Andrew Light gives talk at the UC Berkeley's Energy and Resources Group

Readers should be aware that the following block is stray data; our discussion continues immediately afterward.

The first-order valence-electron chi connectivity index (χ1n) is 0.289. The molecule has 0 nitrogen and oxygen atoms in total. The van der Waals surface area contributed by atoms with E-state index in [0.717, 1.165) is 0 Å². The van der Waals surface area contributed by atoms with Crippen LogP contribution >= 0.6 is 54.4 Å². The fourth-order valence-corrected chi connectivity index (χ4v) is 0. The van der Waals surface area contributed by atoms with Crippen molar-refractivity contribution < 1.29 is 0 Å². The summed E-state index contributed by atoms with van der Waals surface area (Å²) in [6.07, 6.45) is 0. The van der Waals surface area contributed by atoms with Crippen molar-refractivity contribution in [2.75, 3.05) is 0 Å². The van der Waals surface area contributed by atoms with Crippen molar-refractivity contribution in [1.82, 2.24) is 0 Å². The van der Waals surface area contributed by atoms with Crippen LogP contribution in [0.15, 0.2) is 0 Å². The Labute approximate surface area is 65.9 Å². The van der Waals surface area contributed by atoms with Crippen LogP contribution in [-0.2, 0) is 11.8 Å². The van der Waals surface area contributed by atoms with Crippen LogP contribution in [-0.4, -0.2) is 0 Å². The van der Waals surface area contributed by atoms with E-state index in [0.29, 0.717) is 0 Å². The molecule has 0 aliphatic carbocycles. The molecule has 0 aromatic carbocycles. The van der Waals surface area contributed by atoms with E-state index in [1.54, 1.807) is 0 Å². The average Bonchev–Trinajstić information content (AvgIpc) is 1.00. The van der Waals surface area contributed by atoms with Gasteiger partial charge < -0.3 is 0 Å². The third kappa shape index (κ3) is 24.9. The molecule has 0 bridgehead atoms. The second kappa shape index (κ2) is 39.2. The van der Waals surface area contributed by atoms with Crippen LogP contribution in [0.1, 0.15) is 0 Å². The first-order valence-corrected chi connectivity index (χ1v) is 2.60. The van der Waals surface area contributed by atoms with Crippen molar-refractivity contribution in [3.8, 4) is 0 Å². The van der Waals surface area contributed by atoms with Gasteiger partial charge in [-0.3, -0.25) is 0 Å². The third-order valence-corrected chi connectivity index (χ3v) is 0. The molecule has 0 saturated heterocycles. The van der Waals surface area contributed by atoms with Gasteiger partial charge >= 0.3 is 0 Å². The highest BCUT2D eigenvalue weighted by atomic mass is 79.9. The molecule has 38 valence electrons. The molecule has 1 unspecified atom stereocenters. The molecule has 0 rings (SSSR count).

DESCRIPTION: In December 2015 over 190 countries met in Paris for the 21st meeting of the United Nations Framework Convention on Climate Change where they succeeded in creating a new international climate agreement. Many have heralded the outcome as a groundbreaking achievement for international diplomacy and global climate action. Others have argued that the climate commitments that parties brought to the table in Paris are ultimately too weak to achieve the agreements’ lofty aspirations. To better understand the significance of the new Paris Agreement we will review the recent history of the UN climate negotiations, how this outcome evolved from earlier failed attempts in this process, and measure what its impact could be. A more pressing question, however, may be what new future for global climate cooperation is now required of us after Paris, especially in light of the US election. To close the current gap between the Paris pledges for emission reductions, and what is needed to achieve our long-term goals for climate stabilization, we will need to continue to strengthen the profile of climate change as equal to other global priorities, and find new opportunities for enhanced climate action that all parties can embrace despite their differing domestic circumstances.